Stacy Sollenberger, Partner with ISHR Group, recently completed a Benchmarking Study focused on HR Talent Development. Over the course 3 weeks, we will share the results of this study. The first week, March 7, focused on what Stacy uncovered in terms of the current environment affecting HR. Last week, March 14, explored the differentiators for HR talent in today’s environment. We post our final section today, March 21, by looking at HR development best practices.

Introduction

ISHR Group recently conducted a benchmarking study to identify best practices and trends in developing HR talent. This study was initiated as part of a project to design career development pathways for a client’s HR organization. We spoke with over 20 leaders whose backgrounds represented more than 40 organizations in academia, large and small corporations, and private equity. Many of you, our valued clients, participated in this study and we are thrilled to share our findings. It is interesting to note that the timing of our discussions coincided with the July-August issue of the Harvard Business Review questioning the role of HR – a topic that seems to be repurposed every few years by the HBR. Given the title of the issue, “It’s Time To Blow Up HR and Build Something New,” you can only imagine our discussions were both thought-provoking and cathartic. While the core insights of our findings are not new, the details may surprise you, as they did our team and our client. For example, the ability to leverage analytics and technology is not new, however, it has moved up in its importance as not only a differentiator, but also as a potential derailer if lacking due to its criticality in many areas impacting HR’s influence. We hope you find the results of the study validating to you and your organization’s contributions and/or that you glean some inspiration that incites new actions toward your own contributions.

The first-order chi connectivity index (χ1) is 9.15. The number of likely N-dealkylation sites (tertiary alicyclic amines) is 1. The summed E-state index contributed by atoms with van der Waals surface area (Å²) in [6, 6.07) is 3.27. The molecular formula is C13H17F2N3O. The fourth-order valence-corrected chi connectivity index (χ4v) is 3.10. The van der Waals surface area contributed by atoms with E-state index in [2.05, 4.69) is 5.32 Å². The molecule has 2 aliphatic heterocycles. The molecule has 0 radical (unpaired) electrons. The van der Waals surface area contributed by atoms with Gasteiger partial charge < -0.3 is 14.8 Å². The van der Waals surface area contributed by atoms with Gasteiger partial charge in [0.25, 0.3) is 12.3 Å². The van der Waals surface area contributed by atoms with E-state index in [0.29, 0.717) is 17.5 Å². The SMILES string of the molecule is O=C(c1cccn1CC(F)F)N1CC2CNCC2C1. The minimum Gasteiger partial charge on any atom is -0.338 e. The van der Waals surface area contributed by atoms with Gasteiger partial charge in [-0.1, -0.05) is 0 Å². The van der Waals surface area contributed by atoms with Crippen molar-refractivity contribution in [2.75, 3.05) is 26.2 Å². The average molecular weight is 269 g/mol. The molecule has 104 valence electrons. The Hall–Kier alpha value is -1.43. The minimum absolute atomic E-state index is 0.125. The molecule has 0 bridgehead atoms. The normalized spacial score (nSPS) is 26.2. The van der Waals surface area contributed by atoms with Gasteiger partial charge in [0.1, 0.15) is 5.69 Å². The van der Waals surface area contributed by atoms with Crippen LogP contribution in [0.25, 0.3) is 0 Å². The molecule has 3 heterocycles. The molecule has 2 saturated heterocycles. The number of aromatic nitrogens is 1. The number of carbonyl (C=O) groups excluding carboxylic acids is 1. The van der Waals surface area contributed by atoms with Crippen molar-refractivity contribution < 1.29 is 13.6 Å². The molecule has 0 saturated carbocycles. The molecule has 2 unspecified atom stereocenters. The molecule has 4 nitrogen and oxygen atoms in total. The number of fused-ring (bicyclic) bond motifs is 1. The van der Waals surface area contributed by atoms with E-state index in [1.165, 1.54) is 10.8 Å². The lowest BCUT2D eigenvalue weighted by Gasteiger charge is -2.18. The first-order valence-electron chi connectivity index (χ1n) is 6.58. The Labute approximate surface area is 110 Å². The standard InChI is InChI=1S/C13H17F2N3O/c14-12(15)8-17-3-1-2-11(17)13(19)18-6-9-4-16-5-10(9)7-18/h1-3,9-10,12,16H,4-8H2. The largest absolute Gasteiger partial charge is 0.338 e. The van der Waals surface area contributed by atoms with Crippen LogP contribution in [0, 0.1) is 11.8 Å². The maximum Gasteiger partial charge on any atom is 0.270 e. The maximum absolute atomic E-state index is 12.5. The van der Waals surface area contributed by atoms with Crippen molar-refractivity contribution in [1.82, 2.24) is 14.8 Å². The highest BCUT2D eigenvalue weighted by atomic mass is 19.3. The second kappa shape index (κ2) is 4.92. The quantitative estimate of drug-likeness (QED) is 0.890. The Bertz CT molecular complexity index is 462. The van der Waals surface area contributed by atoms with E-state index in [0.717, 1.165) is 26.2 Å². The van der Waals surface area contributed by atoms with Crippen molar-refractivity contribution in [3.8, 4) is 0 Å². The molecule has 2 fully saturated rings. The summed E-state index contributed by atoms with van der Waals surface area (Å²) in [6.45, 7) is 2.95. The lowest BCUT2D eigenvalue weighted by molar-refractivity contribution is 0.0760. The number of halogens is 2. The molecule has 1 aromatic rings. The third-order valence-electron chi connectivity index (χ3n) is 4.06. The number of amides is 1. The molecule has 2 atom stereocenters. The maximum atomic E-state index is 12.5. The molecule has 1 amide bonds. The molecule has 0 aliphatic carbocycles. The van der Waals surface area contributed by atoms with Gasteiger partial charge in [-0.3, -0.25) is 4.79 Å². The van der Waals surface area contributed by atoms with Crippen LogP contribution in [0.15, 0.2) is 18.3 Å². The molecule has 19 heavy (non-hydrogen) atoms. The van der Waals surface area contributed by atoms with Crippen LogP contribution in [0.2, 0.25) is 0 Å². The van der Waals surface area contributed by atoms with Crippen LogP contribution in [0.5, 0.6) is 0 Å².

HR Development Best Practices

Lastly, we asked what you thought “admired” HR organizations are doing in the area of developing their HR talent. Our intention was to discover how and what these organizations are doing to prepare their talent for growth and create a bench for future key leadership roles. Five key themes emerged:

  1. Robust and Stretch Experiences: Virtually everyone we spoke with emphasized the importance of “keeping it real” in the experiences and assignments of their HR talent. We heard that stretch assignments “build competence and confidence” which are requirements for effective influence as HR leaders. Whether it is due to the pull of change, which requires impact in real time, or the push of HR talent demanding more opportunities to make an impact, there is no denying the importance of ensuring that assignments push talent outside their comfort zones. Your talent knows this is where they truly learn and grow. It is important to note that several of you commented that Millennials and Gen-Z’s want the opportunity to be assigned to corporate social responsibility projects which also builds a sense of internal community. There also appears to be a robust appetite on the part of new talent to experience cross-functional moves to drive their personal engagement.
  1. Mentoring and Coaching: This permeated every aspect of the best practices we heard in HR talent development. With increased stretch assignments pushing talent outside of their comfort zones, there is an imperative to support, mentor, and coach that same talent through the pains and gains in their experiences. Top talent expects this high-touch coaching and it has to be delivered genuinely and in “real time.” You may have read about many organizations tossing their annual performance reviews in favor of immediate or real-time “touch points” regarding what to “continue or consider” on a go-forward basis. Talent, particularly Millennials and Gen-Z’s, expect immediate input delivered in a caring, direct and informal manner.